• This is absolutely gorgeous, Conor. I happen to have everything but the mushrooms in my kitchen, waiting for me to get home. I had been thinking of a different sauce, but you’ve leaned me in your direction.

    • Thanks Jeff,
      The whole thing was pretty simple really. But, that sauce was wonderful. Since cooking it, I have been on a quest here in Dublin to find mixed peppercorns. They are not easy to get. I must look online.

  • Great recipe! Looks delicious 🙂 I just did a blog post of my recipe for my marinated lemon and rosemary lamb. Feel free to check it out at Thanks 🙂

    • Hi Seda,
      Thanks for the kind words. I love your approach to the lamb. Using smaller cuts is a great idea that I must employ more often. There are less of us living at home these days and doing complete legs means a lot of leftovers. That, in itself, is not a bad thing either.

  • Conor, I’ve taken the steaks out to make this sometime this weekend but had a question. Do you eat the peppercorns or scrape them off leaving the gravy behind?

    • Hi Kathryn,
      Apologies for the delay in responding. I was out at a dinner last night and didn’t get in until late. I ate them. They were mostly red, green and white with only a few black (no, I’m not a racist). Sum they were pretty soft by the time the sauce was cooked. Really delicious!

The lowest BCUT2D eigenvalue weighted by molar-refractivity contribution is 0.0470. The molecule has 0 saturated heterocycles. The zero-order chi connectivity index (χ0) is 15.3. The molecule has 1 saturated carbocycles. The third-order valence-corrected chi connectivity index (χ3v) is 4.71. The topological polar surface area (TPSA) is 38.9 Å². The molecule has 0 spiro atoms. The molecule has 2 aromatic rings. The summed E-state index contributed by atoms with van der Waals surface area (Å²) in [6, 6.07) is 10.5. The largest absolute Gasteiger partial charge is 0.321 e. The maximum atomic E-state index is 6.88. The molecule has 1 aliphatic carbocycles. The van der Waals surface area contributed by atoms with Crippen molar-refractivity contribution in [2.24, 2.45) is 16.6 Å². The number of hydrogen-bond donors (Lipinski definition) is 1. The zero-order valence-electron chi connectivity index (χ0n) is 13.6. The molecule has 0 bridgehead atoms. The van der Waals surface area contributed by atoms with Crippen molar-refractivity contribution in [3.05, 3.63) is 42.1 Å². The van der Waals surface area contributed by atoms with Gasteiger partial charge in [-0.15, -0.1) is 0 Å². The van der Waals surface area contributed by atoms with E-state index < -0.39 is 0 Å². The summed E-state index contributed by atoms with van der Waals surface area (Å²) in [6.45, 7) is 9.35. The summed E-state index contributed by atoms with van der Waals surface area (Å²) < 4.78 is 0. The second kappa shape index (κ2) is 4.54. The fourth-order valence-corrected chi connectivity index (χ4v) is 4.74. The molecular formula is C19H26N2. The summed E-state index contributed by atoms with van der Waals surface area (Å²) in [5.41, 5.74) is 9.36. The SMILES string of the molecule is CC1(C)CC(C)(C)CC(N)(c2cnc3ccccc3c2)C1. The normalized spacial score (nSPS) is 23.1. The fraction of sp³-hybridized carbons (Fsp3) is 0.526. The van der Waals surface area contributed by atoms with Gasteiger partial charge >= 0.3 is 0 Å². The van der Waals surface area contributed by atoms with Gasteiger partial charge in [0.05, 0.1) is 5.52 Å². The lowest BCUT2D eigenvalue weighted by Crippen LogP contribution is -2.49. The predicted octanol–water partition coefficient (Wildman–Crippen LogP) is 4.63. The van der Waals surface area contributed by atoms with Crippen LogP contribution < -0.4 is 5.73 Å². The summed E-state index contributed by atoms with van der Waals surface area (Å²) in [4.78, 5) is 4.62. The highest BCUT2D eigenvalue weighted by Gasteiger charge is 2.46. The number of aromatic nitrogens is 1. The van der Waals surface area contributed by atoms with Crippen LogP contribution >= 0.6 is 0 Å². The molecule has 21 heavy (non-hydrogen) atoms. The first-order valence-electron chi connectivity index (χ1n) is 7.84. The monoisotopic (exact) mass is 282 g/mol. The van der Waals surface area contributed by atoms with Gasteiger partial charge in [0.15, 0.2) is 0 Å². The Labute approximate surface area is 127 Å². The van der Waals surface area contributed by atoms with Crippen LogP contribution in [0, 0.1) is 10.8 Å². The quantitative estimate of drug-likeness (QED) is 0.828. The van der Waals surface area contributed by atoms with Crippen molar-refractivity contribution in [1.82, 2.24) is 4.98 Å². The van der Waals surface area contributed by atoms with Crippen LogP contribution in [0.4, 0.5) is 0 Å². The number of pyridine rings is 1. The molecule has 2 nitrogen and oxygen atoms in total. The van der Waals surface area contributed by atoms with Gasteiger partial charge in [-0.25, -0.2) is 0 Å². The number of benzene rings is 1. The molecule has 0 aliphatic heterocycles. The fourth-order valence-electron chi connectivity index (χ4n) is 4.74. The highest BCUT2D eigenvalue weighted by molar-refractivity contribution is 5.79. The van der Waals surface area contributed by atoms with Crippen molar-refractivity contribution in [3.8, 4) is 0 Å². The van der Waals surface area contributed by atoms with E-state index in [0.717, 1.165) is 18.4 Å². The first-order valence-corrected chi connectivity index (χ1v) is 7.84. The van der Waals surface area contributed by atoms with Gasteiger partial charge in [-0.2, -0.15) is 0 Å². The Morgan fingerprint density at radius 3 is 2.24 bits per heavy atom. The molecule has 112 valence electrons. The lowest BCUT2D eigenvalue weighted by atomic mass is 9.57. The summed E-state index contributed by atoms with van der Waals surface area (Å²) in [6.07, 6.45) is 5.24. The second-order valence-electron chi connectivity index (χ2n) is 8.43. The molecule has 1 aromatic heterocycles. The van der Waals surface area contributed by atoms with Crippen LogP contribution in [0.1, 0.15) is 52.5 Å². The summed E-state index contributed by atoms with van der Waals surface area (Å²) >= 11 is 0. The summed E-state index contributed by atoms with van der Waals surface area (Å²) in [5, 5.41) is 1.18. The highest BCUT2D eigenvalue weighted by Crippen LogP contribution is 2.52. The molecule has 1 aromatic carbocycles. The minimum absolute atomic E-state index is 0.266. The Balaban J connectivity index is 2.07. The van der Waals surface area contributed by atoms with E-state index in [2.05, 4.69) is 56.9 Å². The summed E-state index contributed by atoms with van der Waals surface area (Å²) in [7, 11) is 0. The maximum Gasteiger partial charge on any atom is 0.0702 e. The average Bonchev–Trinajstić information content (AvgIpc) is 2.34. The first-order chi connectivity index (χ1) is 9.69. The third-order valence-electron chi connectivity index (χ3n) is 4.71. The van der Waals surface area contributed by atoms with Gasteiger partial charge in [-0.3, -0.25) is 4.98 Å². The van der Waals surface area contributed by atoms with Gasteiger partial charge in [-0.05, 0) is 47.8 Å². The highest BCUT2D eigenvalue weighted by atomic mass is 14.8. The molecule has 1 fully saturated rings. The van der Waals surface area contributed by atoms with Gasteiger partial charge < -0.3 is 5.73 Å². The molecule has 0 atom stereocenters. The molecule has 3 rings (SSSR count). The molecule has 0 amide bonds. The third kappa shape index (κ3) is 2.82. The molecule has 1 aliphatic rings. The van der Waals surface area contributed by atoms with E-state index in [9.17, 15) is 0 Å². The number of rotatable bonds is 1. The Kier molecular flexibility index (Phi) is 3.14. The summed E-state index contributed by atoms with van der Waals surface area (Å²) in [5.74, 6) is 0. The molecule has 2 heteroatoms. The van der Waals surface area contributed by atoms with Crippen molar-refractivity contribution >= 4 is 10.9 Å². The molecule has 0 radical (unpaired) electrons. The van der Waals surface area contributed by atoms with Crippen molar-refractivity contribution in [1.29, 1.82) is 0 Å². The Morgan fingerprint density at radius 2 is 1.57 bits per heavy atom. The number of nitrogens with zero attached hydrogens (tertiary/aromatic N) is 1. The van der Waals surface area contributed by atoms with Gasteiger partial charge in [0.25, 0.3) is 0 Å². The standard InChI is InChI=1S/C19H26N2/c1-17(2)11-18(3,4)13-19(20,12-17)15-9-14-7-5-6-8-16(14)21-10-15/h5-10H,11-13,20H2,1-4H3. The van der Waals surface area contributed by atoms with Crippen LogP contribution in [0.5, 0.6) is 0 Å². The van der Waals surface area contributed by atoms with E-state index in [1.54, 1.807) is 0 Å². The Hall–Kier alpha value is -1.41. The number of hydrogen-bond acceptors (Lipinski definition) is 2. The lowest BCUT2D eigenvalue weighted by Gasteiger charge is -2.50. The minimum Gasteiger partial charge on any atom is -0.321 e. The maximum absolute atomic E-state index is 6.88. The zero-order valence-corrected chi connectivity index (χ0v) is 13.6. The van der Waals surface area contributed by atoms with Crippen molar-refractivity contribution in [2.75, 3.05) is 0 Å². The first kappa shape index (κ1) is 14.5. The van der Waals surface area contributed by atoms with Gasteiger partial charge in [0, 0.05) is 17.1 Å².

• Hey no worries, the filets are still defrosting in the fridge and wasn’t planning on making them until tomorrow or maybe Saturday depending on our plans. This is good grass-fed local beef that is in our freezer, I just wanted to finish using it up until next season and this is the perfect recipe! I’ll pick out most of the black peppers and leave mostly whites, greens and reds. Thank you my dear! I am still on a 12-day vacation from work, hence the late night U.S. post from me. (Although it’s not even 12:30 am but probably time to put the head down.)

        • I might add that gourmet mixed peppercorns are available in bulk here in the U.S. at my local grocer. I paid exactly $1.50 U.S. for about 2 tablespoons. The dried porcini were much more spendier but they are locally harvested from our own trees here. They were about $4.50 U.S. for 0.5 ounces (14 grams) of them dried. Money worth spent, I am sure to make my beef sing the song of the gravy.

          • Brilliant stuff. The porcini I used are eye-wateringly expensive. However, that is money well spent. I spent a shocking €4.59 on a teaspoon worth (or so it seems) of “organic mixed peppercorns”. That organic word is overused. I have a vision of the peppercorn grower floating on an organic airbed in a swimming pool of sparkling water, smoking a big, organic cigar. Can’t wait to see the recipe.

          • Oy still up but really headed to bed. The recipe will be yours my dear. I’m linking up to your post but with a photo of two of mine. I can’t think of anything to make it any more perfect to make it a new recipe. xo

  • Love. Love. Love! The story, the recipe, the photos and especially the captions:) and this is the truth;-)

  • I am not much of a beef eater but this looks mouthwatering delicious!! And shame on that liar, he does not know what he is missing😊

  • Mr. Pants on fire may be related to someone I know…or perhaps several someones. If the best revenge is a life well lived, you’ve just proved the point. Marvelous looking dinner!

      • My children would have called you out for using the “I” word, lol! 🙂